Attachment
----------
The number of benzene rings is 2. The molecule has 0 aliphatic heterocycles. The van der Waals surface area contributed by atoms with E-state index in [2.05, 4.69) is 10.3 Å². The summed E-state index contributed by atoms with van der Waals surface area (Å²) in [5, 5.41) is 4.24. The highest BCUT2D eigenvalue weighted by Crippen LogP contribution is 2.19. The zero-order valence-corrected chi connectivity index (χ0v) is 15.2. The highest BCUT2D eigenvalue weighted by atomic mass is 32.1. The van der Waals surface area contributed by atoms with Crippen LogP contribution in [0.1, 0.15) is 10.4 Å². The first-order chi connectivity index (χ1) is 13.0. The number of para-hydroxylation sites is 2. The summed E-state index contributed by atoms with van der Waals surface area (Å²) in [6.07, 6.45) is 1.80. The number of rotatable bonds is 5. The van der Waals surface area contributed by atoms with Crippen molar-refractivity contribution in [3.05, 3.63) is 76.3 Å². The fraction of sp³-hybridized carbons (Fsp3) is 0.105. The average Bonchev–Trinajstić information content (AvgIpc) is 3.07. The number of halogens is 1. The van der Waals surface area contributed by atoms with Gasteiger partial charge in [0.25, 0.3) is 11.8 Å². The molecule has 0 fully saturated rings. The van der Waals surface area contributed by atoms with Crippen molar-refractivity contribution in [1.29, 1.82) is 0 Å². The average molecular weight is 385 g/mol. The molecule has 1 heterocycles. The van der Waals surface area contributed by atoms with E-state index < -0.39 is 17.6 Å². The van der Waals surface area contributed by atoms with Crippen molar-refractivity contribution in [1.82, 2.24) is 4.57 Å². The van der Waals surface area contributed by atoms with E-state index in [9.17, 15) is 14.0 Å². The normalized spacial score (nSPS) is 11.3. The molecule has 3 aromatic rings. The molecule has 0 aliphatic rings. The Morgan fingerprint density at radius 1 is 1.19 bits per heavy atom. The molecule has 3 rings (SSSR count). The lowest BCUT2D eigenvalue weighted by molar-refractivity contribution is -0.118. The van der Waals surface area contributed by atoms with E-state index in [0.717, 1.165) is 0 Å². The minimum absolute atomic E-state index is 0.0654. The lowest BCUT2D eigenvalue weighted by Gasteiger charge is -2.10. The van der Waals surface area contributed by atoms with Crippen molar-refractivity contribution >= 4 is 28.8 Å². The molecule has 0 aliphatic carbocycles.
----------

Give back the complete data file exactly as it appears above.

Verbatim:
The number of benzene rings is 2. The molecule has 0 aliphatic heterocycles. The van der Waals surface area contributed by atoms with E-state index in [2.05, 4.69) is 10.3 Å². The summed E-state index contributed by atoms with van der Waals surface area (Å²) in [5, 5.41) is 4.24. The highest BCUT2D eigenvalue weighted by Crippen LogP contribution is 2.19. The zero-order valence-corrected chi connectivity index (χ0v) is 15.2. The highest BCUT2D eigenvalue weighted by atomic mass is 32.1. The van der Waals surface area contributed by atoms with Crippen LogP contribution in [0.1, 0.15) is 10.4 Å². The first-order chi connectivity index (χ1) is 13.0. The number of para-hydroxylation sites is 2. The summed E-state index contributed by atoms with van der Waals surface area (Å²) in [6.07, 6.45) is 1.80. The number of rotatable bonds is 5. The van der Waals surface area contributed by atoms with Crippen molar-refractivity contribution in [3.05, 3.63) is 76.3 Å². The fraction of sp³-hybridized carbons (Fsp3) is 0.105. The average Bonchev–Trinajstić information content (AvgIpc) is 3.07. The number of halogens is 1. The van der Waals surface area contributed by atoms with Gasteiger partial charge in [0.25, 0.3) is 11.8 Å². The molecule has 0 fully saturated rings. The van der Waals surface area contributed by atoms with Crippen molar-refractivity contribution in [1.29, 1.82) is 0 Å². The average molecular weight is 385 g/mol. The molecule has 1 heterocycles. The van der Waals surface area contributed by atoms with E-state index < -0.39 is 17.6 Å². The van der Waals surface area contributed by atoms with Crippen molar-refractivity contribution in [1.82, 2.24) is 4.57 Å². The van der Waals surface area contributed by atoms with E-state index in [9.17, 15) is 14.0 Å². The normalized spacial score (nSPS) is 11.3. The molecule has 3 aromatic rings. The molecule has 0 aliphatic rings. The Morgan fingerprint density at radius 1 is 1.19 bits per heavy atom. The molecule has 3 rings (SSSR count). The lowest BCUT2D eigenvalue weighted by molar-refractivity contribution is -0.118. The van der Waals surface area contributed by atoms with E-state index in [0.717, 1.165) is 0 Å². The minimum absolute atomic E-state index is 0.0654. The lowest BCUT2D eigenvalue weighted by Gasteiger charge is -2.10. The van der Waals surface area contributed by atoms with Crippen molar-refractivity contribution >= 4 is 28.8 Å². The molecule has 0 aliphatic carbocycles.